|Publication number||US7155686 B2|
|Application number||US 10/796,430|
|Publication date||Dec 26, 2006|
|Filing date||Mar 9, 2004|
|Priority date||Mar 9, 2004|
|Also published as||CN1667825A, CN1667825B, CN2775841Y, US20050204314|
|Publication number||10796430, 796430, US 7155686 B2, US 7155686B2, US-B2-7155686, US7155686 B2, US7155686B2|
|Inventors||Chin-Shan Hou, Tong-Chern Ong, Jui-Ling Yang, Jun-Yi Wu|
|Original Assignee||Taiwan Semiconductor Manufacturing Co., Ltd.|
|Export Citation||BiBTeX, EndNote, RefMan|
|Patent Citations (9), Referenced by (9), Classifications (14), Legal Events (3)|
|External Links: USPTO, USPTO Assignment, Espacenet|
(1) Field of the Invention
The invention relates to a method to reduce Joule heating in an integrated circuit device, and, more particularly, to a method to detect Joule heating problems in signal routes and to eliminate these problems through re-routing or through a heat sink.
(2) Description of the Prior Art
Integrated circuit devices typically contain a large number of signal wires, or lines. These signal lines are formed in a conductive layer such as a metal film. Individual signal lines are separated using dielectric films. The combination of signal lines and dielectric films creates a set of interconnect levels for an integrated circuit device. It is common for an integrated circuit device to use eight or more levels of interconnect formed in a stack and using via openings to allow connection between adjacent levels.
Referring now to
HEAT=I 2 LINE ×R LINE.
However, many signals in IC devices are AC in nature. In an AC signal, the line current ILINE will flow in two directions. Further, these AC signals may comprise very high frequencies, such as in the case of clock signals. These high frequency signals transmitted in metal lines 18 can generate a significant amount of heat. This heat will be transferred through the dielectric layers 22 and 14. Some of the heat will be transferred through the second dielectric layer 22 to any overlying films or packaging. Some of the heat will be transferred through the first dielectric layer 14 to the underlying substrate. If the heat generated in the metal lines 18 exceeds the heat transferred away from the metal lines 18, then the metal lines will increase in temperature. This phenomenon is called Joule heating.
Referring now to
It is important to note that Joule heating occurs regardless of the direction of the current. This is why the RMS value of current density must be determined.
Referring again to
JRMS 2αΔT kIMD/tIMD,
where ΔT is the temperature rise with respect to the substrate 10, or Joule heating, in the metal line 18, kIMD is the thermal conductivity of the dielectric layer 14, and tIMD is the thickness of the dielectric layer 14.
The Joule heating in a signal line is important because of reliability concerns. As stated above, the signal line will increase in temperature ΔT if the heat generated in the signal line exceeds the heat transferred out of the signal line. If the signal line temperature becomes excessive, the metal line or the dielectric layers can be stressed to the point of failure. Typically, a maximum allowed temperature difference, ΔTMAX, is specified for the integrated circuit technology. For example, the ΔTMAX for a multiple metal level device may be about 15 degrees C. as an industry convention.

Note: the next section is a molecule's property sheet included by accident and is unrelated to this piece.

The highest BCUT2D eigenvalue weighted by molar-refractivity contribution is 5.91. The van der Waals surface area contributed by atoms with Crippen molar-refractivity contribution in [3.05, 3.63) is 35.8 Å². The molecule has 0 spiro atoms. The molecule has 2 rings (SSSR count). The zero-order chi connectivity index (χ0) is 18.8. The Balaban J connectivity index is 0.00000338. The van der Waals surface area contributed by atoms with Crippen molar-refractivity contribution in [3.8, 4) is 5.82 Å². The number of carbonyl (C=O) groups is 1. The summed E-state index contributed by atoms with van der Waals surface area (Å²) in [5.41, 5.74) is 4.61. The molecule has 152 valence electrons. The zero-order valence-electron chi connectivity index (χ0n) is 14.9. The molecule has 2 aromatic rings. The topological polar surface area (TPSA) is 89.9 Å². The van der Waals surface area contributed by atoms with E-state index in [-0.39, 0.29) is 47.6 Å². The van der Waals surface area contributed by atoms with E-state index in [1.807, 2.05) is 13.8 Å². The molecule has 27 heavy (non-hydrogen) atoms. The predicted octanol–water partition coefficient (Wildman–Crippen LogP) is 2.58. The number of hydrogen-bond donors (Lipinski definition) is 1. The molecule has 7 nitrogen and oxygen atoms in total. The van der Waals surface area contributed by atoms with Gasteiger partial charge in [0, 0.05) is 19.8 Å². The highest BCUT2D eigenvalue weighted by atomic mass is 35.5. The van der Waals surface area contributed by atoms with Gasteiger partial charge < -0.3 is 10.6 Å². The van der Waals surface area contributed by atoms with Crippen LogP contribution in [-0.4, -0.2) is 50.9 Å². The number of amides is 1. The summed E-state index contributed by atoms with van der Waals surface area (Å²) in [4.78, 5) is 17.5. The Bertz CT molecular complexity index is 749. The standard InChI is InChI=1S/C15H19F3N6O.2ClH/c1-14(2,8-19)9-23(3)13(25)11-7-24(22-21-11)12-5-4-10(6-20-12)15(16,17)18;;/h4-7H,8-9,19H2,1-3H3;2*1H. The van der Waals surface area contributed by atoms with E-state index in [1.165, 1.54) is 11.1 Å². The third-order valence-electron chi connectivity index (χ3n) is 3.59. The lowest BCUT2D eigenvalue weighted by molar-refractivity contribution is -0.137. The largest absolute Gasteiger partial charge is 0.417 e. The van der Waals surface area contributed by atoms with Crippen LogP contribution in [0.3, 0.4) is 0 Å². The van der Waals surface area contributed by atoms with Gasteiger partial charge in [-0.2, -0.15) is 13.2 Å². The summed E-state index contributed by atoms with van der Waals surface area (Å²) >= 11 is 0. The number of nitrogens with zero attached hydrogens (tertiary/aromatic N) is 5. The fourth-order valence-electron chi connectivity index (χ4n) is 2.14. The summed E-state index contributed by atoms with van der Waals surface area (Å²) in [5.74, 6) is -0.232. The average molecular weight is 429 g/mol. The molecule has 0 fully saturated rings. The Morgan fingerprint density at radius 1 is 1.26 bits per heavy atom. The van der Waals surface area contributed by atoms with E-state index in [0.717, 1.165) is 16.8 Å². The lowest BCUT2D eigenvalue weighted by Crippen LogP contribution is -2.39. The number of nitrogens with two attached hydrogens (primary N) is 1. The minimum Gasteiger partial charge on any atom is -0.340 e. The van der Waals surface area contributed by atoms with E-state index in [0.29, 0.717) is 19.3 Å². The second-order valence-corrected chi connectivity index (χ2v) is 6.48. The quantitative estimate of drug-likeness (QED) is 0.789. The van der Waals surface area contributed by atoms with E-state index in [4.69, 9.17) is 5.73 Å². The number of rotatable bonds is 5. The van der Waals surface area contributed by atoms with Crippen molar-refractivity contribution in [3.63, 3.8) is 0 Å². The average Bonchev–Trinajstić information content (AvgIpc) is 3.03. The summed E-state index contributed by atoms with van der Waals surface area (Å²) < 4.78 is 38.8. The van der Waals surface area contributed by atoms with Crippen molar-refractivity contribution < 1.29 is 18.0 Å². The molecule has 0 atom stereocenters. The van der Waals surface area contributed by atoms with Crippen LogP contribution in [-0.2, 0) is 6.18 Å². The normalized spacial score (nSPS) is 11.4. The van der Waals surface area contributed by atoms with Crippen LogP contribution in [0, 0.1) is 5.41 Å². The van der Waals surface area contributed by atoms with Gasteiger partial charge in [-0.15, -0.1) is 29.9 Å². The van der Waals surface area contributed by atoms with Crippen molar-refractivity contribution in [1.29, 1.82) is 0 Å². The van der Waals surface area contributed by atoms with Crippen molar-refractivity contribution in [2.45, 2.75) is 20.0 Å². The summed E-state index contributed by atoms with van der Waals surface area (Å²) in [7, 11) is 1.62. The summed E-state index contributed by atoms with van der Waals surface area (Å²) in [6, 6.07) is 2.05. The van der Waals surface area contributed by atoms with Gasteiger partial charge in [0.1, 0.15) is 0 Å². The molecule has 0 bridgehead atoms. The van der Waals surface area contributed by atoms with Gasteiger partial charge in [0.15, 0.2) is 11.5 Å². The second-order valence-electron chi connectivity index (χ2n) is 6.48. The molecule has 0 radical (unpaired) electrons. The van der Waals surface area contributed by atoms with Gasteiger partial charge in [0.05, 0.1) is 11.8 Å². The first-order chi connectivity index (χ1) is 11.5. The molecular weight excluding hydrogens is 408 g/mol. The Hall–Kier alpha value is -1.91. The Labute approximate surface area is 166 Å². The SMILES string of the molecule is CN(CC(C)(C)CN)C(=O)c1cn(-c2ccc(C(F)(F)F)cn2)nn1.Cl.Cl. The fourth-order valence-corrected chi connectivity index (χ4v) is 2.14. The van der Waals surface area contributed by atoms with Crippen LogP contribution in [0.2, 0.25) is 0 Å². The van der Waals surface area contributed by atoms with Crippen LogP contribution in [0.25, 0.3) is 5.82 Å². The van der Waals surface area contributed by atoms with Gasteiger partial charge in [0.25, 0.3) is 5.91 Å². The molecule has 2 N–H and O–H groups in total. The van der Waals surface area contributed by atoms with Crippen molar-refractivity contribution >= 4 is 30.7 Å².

Another phenomenon that causes reliability concern for conductive lines is electromigration. Electromigration is a diffusion of metal material in a signal line caused by excessive current density. Electromigration causes the metal atoms to literally move in the direction of electron flow if an excessive current density situation persists. Electromigration can cause a metal line to become open circuits. Unlike Joule heating, however, electromigration is a directional phenomenon. That is, current flow in a first direction causes electromigration in the same direction. Meanwhile, current flow in an opposite direction causes electromigration in the opposite direction. Referring again to
In a typical IC process, the maximum allowed current density, JMAX, is determined by the electromigration effect. Layout design rules are established to prevent electromigration using this JMAX limit. However, to insure reliability, it is important that the Joule heating phenomenon also be considered in the layout of the device.
Several prior art inventions relate to Joule heating in metal lines in an integrated circuit device. U.S. Pat. No. 5,811,352 to Numata et al describes a method to reduce Joule heating in metal lines. Dummy metal lines are added to an IC layout. The dummy lines do not conduct current and are not connected to the signal path. However, the dummy lines are formed in close proximity to the signal metal lines to improve thermal dissipation. U.S. Pat. No. 5,510,293 to Numata discloses a method to reduce Joule heating in metal lines. A thermo-conductive dielectric layer, such as AlN, is deposited overlying metal lines while a low k-value dielectric material is formed between the metal lines. U.S. Pat. No. 5,858,869 to Chen et al teaches a method to form an intermetal dielectric layer with improved Joule heating performance. A thin, anisotropic plasma oxide is formed overlying metal lines. A low k-value dielectric material is then conformally deposited and polished down. A fluorinated silicate glass (FSG) layer is then deposited overlying the low-k material and the metal lines. U.S. Pat. No. 6,265,308 B1 to Bronner et al describes a method to form damascene lines and vias.
A principal object of the present invention is to provide an effective method to reduce Joule heating problems in an integrated circuit device.
A further object of the present invention is to provide a method to detect Joule heating problems in metal signal lines and to correct problem routings.